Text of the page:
The Salvation Army Torrance (Calif.) Corps, King’s Harbor Church and Coast Christian Church sponsored a successful first Christian soccer camp this summer.
The idea came out of a pastors’ meeting where discussion revealed that as good as the traditional vacation Bible school program is, it primarily reaches only the “church” kids. Wanting to serve the community, the pastors noted that families in Torrance are heavily involved in sports—especially soccer. They decided to put on a top quality soccer day camp where the Christian message was clear to all participants. After acquiring a permit to use the public high school, they were ready to go.
The theme was playing with HEART: honor, effort, attitude, risk, teamwork. One hundred children registered and were divided into age groups and given a color; they came up with their own team name. On “Wacky Wednsday” everyone dressed up in crazy outfits. Each day started with prayer and then soccer drills. Snacks were served, and at half time the children and staff gathered for a daily devotion based on HEART. The last day the gospel message was presented and an opportunity given to receive Christ. A highlight of the week was two Los Angeles Galaxy players who came and shared their testimony and passed out autographed soccer balls to each child, as well as shirts, shorts and a Galaxy ticket.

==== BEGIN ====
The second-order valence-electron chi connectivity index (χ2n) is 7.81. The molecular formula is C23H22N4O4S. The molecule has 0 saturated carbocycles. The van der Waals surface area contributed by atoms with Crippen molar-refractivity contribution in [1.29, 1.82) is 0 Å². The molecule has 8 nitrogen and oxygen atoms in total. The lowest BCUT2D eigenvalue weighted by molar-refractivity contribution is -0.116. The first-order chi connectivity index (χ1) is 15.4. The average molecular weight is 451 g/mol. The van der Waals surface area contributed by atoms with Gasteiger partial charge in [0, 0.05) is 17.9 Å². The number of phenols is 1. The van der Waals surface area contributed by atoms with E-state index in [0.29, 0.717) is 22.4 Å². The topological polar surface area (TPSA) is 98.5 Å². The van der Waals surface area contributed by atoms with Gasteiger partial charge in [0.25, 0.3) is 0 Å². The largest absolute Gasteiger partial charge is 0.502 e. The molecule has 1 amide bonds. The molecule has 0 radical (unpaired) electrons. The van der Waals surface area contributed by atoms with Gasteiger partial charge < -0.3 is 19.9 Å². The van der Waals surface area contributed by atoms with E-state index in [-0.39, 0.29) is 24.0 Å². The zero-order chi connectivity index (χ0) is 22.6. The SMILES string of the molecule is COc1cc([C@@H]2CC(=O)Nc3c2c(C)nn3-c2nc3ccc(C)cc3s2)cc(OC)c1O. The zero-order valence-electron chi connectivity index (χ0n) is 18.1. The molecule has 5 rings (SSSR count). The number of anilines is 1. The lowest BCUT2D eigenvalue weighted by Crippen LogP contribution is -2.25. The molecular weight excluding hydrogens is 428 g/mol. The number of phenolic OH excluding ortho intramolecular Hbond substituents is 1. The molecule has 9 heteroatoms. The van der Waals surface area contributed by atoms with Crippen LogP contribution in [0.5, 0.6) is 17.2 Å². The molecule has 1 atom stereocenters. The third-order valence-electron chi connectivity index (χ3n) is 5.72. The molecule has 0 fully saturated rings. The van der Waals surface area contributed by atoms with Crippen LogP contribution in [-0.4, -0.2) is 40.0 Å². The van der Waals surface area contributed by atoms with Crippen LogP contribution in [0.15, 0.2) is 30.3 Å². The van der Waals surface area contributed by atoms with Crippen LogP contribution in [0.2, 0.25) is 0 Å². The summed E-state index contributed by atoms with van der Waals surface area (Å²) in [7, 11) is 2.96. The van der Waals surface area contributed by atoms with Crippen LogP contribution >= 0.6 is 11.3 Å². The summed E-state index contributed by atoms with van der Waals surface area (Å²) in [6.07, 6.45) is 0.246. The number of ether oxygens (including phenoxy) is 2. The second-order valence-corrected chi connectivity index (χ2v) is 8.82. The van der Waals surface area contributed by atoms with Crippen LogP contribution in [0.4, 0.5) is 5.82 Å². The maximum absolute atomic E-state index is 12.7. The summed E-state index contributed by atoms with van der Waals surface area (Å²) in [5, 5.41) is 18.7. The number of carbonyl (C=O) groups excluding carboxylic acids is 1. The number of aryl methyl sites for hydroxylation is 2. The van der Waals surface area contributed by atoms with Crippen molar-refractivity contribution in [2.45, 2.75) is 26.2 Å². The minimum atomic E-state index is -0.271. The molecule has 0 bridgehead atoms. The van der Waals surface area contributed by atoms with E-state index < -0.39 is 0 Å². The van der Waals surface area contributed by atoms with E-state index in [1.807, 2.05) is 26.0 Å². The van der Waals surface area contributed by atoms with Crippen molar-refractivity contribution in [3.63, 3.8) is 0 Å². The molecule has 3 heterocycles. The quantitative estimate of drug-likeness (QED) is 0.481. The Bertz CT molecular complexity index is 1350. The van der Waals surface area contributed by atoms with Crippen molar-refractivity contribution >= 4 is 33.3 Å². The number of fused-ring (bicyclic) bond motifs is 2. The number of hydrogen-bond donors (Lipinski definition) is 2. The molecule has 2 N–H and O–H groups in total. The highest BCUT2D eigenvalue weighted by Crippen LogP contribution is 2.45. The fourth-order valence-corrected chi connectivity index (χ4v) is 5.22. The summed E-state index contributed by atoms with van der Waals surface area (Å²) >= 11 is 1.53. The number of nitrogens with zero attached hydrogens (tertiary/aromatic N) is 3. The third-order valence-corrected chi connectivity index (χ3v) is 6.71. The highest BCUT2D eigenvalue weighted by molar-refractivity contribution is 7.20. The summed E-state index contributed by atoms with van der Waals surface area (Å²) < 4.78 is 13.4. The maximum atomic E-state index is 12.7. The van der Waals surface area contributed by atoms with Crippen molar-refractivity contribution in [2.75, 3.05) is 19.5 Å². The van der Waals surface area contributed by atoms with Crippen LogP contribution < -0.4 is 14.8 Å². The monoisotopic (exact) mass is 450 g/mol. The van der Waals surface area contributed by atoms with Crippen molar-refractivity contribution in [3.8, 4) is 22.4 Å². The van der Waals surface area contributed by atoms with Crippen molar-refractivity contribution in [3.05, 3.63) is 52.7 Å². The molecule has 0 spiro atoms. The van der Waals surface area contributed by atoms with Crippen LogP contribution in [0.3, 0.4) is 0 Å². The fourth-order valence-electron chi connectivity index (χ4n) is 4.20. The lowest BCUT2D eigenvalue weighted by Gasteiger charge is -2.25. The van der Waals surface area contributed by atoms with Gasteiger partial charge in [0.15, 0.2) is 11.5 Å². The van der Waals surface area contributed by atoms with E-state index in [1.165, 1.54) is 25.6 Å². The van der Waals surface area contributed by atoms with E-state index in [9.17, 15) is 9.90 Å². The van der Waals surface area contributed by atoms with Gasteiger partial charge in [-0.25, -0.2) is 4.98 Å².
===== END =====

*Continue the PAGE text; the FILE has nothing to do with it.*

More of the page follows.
The children invited their families to a barbecue on the final day, and over 200 participated. Then the staff put on a demonstration game while the parents watched.
“It was a wonderful experience of Christians coming together as brothers and sisters in the Lord for a common love—evangelism and soccer,” said Captain Ivan Wild, Torrance corps officer. “No church took the credit; only Jesus was given the glory. It was truly the CHURCH in action!”
About 40 volunteers from the three churches gave a week of their time to make the camp a success. “For me,” Wild added, “it was great to work with other pastors who share the same passion. I also found out that there are pastors who are better soccer players than I am!”
Over a hundred children were blessed, some making a commitment, others being exposed to Christian love. Some of the comments from the community were: “This was a wonderful program, I did not realize it was Christian based.” “I am glad we can combine Christianity with soccer.” A Galaxy representative stated, “This is the best organized soccer camp I’ve experienced.” The plan is to hold the camp again next year and even to expand it.